There’s more at work than mere tribalism, though.
While there’s still a latent disdain toward Russia among many older Republicans, that enmity is not shared across the party’s rank-and-file.
For one, Rupert Murdoch’s influential media empire is divided. His print properties in the U.S. are largely supportive of Ukraine while Fox News, with its broader reach, deploys a pair of primetime anchors in Tucker Carlson and Laura Ingraham who are deeply uneasy about American efforts to bolster its defenses.
Other influential figures with the grassroots right, including Charlie Kirk and his youth-oriented Turning Point USA, are equally disdainful of sending more money and materiel to Kyiv.
“We shouldn’t underestimate the appeal of the Trumpy side here among younger conservative types,” said William Kristol, the neoconservative writer and former Republican, pointing to their ascent over six years. “What’s so distressing on Ukraine is that Trump is not driving the opposition, it’s the grassroots.”
To catch a glimpse at where the GOP’s new guard is on the issue, examine the response to Senate GOP leader Mitch McConnell when he posted a picture of himself standing with Zelenskyy in the Capitol and proclaimed that supporting Ukraine is both “morally right” and “a direct investment in cold, hard, American interests.”
“McConnell keeps spiking the football,” Ingraham responded. “I think he enjoyed the ’22 elections more than Biden.”
This is all to say that when the younger Trump belittles Zelenskyy it’s because there’s a receptive audience for such ridicule among the very online right.
What gives the new guard hope is that some in Congress are clearly getting the message.
Trumpeting the combined opposition among Senate and House Republicans to the just-passed omnibus spending bill, Representative Chip Roy (R-Tex.) said it was a “pretty damn big deal” that 229 of 263 Republicans between the two chambers would vote against a measure full of both earmarks and the sort of defense spending hikes that once would have been impossible for Republicans to resist.
“We’re getting a little bit of religion,” said Roy.
Hawley is more cautious in his optimism, in part because Senate Republicans are more reflective of a Bush-era party, as was made clear by the lack of support in their ranks for the rail workers earlier this month.
“Why would we ever be on the side of the suits rather than on the sides of these folks who are our people?” Hawley wondered about his caucus’ unwillingness to sweeten the contract of the rail workers unions who nearly went on strike.
Still, even the glacial Senate is changing, in part because of retirements and succession. Seven of the 11 Senate Republicans who opposed a supplemental Ukraine aid bill last spring were elected in the two previous election cycles. (Look no further than the votes of Tennesseans Marsha Blackburn and Bill Hagerty, who replaced, respectively, Bob Corker and Lamar Alexander, both committed internationalists.)
Hawley received another reinforcement this election from Ohio, where J.D. Vance was elected to succeed Sen. Rob Portman, a consummate establishmentarian.
Hawley said he had already started talking to Vance, whom he called “a fellow traveler,” about how they could push the party and said confidently there would be more than 11 no votes the next time a Ukrainian aid bill comes before the Senate.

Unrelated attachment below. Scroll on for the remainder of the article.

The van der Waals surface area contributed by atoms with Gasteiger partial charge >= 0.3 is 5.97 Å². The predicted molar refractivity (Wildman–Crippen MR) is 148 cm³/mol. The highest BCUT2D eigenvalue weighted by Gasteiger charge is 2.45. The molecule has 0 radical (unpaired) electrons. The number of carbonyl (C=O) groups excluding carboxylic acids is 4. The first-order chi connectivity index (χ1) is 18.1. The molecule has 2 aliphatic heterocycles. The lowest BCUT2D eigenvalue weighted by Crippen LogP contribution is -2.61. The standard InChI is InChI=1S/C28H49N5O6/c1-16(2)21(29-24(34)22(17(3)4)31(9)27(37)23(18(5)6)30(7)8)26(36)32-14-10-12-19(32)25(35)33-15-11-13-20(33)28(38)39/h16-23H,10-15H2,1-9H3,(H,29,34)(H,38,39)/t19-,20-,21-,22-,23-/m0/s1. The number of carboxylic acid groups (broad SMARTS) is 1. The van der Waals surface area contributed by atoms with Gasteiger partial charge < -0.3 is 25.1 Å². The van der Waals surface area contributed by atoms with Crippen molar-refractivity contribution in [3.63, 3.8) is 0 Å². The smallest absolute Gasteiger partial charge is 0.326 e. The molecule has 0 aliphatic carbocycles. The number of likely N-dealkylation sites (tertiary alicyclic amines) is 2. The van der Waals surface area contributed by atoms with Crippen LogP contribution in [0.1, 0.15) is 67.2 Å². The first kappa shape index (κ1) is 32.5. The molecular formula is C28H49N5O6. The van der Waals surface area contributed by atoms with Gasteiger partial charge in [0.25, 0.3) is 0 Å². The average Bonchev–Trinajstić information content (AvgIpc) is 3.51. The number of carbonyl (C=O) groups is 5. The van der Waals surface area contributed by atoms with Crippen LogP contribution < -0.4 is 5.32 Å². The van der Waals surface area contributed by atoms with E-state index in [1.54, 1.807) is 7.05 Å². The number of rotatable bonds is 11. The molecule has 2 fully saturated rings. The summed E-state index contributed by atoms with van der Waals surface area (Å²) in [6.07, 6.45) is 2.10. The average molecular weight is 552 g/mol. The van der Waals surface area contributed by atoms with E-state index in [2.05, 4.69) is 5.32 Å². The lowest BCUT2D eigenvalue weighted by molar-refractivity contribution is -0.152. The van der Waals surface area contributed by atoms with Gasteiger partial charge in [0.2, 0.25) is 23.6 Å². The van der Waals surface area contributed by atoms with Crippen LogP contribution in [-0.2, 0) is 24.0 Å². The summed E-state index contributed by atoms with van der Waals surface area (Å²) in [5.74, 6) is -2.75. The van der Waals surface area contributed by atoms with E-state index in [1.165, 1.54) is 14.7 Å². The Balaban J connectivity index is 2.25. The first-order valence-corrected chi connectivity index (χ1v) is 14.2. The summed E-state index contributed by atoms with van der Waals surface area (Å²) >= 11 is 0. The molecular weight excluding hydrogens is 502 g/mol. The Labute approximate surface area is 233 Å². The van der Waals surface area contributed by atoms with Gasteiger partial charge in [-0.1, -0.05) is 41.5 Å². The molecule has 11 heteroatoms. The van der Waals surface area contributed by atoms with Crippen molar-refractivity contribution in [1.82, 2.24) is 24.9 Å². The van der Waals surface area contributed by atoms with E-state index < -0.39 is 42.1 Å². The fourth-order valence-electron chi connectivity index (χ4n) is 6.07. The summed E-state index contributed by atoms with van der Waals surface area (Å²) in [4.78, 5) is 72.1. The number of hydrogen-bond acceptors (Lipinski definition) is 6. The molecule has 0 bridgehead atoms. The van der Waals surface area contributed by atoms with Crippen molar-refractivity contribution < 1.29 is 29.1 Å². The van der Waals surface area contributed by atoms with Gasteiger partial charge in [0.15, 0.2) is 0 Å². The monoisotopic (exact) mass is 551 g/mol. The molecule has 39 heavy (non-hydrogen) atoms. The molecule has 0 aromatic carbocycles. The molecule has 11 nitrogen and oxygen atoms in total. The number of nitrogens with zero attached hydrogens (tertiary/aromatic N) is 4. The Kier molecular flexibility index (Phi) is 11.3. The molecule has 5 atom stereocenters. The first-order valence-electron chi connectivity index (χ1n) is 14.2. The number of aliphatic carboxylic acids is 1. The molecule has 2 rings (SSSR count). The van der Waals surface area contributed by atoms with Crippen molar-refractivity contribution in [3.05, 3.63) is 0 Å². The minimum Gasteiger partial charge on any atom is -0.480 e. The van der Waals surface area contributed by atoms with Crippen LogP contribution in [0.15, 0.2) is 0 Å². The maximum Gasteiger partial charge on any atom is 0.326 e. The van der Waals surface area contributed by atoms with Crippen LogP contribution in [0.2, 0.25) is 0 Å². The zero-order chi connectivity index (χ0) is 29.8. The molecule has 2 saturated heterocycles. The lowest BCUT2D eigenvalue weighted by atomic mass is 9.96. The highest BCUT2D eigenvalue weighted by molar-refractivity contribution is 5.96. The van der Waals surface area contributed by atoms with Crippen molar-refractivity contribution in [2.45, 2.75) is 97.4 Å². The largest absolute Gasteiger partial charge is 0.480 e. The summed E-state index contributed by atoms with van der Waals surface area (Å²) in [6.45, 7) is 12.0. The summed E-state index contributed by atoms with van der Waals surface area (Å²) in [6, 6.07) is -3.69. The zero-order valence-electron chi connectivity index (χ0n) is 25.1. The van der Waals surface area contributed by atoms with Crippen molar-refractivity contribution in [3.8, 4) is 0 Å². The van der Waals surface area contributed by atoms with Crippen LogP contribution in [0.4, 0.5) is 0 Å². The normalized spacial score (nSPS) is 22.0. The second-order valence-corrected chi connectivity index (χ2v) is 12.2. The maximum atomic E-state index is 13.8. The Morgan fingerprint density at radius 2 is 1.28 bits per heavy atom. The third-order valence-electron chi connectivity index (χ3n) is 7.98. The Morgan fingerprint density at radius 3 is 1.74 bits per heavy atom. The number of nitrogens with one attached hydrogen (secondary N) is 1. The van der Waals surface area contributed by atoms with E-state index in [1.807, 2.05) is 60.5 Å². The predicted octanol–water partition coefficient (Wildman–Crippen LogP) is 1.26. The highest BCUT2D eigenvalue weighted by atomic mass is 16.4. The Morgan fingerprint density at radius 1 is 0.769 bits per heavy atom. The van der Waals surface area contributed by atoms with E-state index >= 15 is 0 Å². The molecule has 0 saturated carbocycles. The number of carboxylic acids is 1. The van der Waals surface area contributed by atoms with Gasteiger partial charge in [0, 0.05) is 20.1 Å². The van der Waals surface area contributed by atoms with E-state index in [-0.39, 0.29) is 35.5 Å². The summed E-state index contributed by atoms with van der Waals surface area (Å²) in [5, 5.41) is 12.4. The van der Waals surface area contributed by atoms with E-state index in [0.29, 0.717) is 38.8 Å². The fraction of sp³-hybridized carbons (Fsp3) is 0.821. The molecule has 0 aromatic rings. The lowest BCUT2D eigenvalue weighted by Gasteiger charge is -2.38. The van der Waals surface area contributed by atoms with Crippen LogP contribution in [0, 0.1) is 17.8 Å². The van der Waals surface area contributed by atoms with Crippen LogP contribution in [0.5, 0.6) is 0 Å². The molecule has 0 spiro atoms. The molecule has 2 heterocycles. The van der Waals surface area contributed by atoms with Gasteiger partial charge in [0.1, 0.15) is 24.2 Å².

The question at hand, though, is far bigger than the war in Europe. There’s what Republicans should stand for on trade, immigration and the role of government broadly in the economy.
National security, however, had long been the adhesive that held together an at-times unwieldy conservative coalition. The threat of communism unified Republicans through the Cold War and after 9/11 Islamic terrorism sustained that unity across factional lines. Then came Iraq.
The GOP’s Ukraine divide is so resonant because it’s here and now and because it neatly cleaves much of the party’s old and new guard. But it also cuts deeply because it represents a stand-in for the internal party debate that never took place over the Iraq war, the long shadow of which still stretches over the GOP nearly 20 years after American invasion.
“There are many folks in elected office who don’t really want to reckon with foreign policy failures and in some cases outright lies to the American people — that Iraq had weapons of mass destruction, that turns out that was a lie,” Hawley told me, adding that “we’re going to have to” come to terms with this history.
That is, to put it mildly, of little interest to most Republican officials, who’d like to get on with the business of rebuilding the party, defeating Democrats and reclaiming the presidency.
And many of these Republicans think there’s an obvious way to do that.
“The two wings [of the GOP] are close enough on China that this can be emphasized,” said Senator Bill Cassidy (R-La.), adding that the border and a potential recession on Biden’s watch will also unify Republicans. That trio of issues, Cassidy said, “can paper over other differences.”
More quietly, for now, other traditionalist Republicans have the same solution to their internal divide that they have for everything else the ails the party: Ron DeSantis.
While he may come off as a Trumpist in style, plugged-in hawks and doves alike in the party are convinced he tends to be more of an interventionist. The hawks take reassurance from those surrounding DeSantis and the doves, well, they’ve simply read his first book.
“Dreams From Our Founding Fathers,” is a riposte to Barack Obama, and not because he was too willing to project American force abroad.